By Dawn Gardner, Dog Trainer
There are several things to keep in mind that will help insure success in your dog training regimen. You need to expect your dog to participate in the learning process, but you don’t want it to be so difficult for him that he can’t succeed. Take your time, and learn to communicate effectively with your dog. Use rewards to reinforce behaviors you like, and design a training program that works best for your individual dog.
1. Let your dog do the thinking.
Often we want to help our dogs a little too much. The struggle to figure something out for oneself promotes learning, while spoon feeding information does not. Your dog will actually learn faster if you take the time to allow him to figure out what you are looking for. Some dog trainers use a process we call molding. If I were to mold a sit, I would place one hand under the dog’s chin, and the other behind his back legs, and scoop him into a sit position. I would then reward him for sitting. But truthfully, the dog did absolutely nothing. He certainly isn’t thinking, and while this method may eventually work, the actual learning takes much longer to take hold, and can be easily forgotten if not practiced daily. This is a very inefficient way to train your dog. To allow your dog to think, you need to let him know he can earn a reward, but then allow him to experiment on how exactly to do that. When he guesses the right behavior, give him the reward. Now your dog has actually participated in the learning process, and he will not only learn more quickly, but remember better.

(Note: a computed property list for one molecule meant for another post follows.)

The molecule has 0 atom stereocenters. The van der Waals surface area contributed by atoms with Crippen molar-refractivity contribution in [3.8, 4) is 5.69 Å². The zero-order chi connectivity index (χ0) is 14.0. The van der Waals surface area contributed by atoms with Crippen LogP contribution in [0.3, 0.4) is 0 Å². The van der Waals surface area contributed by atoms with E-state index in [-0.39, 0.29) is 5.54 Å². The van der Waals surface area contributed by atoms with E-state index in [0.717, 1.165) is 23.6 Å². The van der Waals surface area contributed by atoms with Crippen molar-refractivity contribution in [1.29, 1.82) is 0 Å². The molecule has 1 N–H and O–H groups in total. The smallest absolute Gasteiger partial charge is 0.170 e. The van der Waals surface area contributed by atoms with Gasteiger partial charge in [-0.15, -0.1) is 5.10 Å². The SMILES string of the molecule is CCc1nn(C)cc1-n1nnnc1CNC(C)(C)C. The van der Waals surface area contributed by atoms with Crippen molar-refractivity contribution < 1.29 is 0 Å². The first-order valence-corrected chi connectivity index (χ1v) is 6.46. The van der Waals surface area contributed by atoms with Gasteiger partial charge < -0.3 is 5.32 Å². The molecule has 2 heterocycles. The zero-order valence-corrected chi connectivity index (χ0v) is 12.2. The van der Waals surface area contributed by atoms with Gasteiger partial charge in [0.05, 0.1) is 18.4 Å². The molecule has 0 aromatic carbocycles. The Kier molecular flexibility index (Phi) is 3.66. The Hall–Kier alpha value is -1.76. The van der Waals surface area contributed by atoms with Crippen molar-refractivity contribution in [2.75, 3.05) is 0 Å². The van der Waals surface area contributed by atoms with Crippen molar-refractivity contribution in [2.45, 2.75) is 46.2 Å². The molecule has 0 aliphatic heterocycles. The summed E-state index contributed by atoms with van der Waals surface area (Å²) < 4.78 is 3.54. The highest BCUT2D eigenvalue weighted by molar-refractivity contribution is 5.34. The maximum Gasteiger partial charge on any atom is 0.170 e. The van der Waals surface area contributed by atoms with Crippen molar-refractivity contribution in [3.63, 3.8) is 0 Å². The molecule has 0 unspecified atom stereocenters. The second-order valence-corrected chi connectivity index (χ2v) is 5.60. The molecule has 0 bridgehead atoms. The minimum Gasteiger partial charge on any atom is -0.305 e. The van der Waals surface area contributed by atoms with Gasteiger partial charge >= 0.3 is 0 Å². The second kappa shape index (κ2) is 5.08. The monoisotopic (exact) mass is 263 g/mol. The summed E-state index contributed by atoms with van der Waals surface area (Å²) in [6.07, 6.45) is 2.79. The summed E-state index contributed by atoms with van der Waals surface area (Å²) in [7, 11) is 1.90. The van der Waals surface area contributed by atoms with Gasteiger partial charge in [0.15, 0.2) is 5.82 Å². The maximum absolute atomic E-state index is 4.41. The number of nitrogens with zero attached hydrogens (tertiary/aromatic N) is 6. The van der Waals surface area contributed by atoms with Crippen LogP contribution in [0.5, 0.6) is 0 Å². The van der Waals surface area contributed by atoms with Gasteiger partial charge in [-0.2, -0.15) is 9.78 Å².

2. Don’t rush the process.
Every dog learns at a different rate. Allow your dog to learn at his own rate, and don’t become frustrated. Don’t be tempted to compare your dog with other dogs in your obedience group, or with dogs you have had in the past. He is an individual. Allow him the time to figure the lesson out on his own so that the learning process will take place. If you find that your dog is not “getting it”, take a step back in the process to the last step where he was successful, and gradually work back up to your goal. In dog training we want the dog to succeed, which means we don’t ask him to do more than he is ready to do.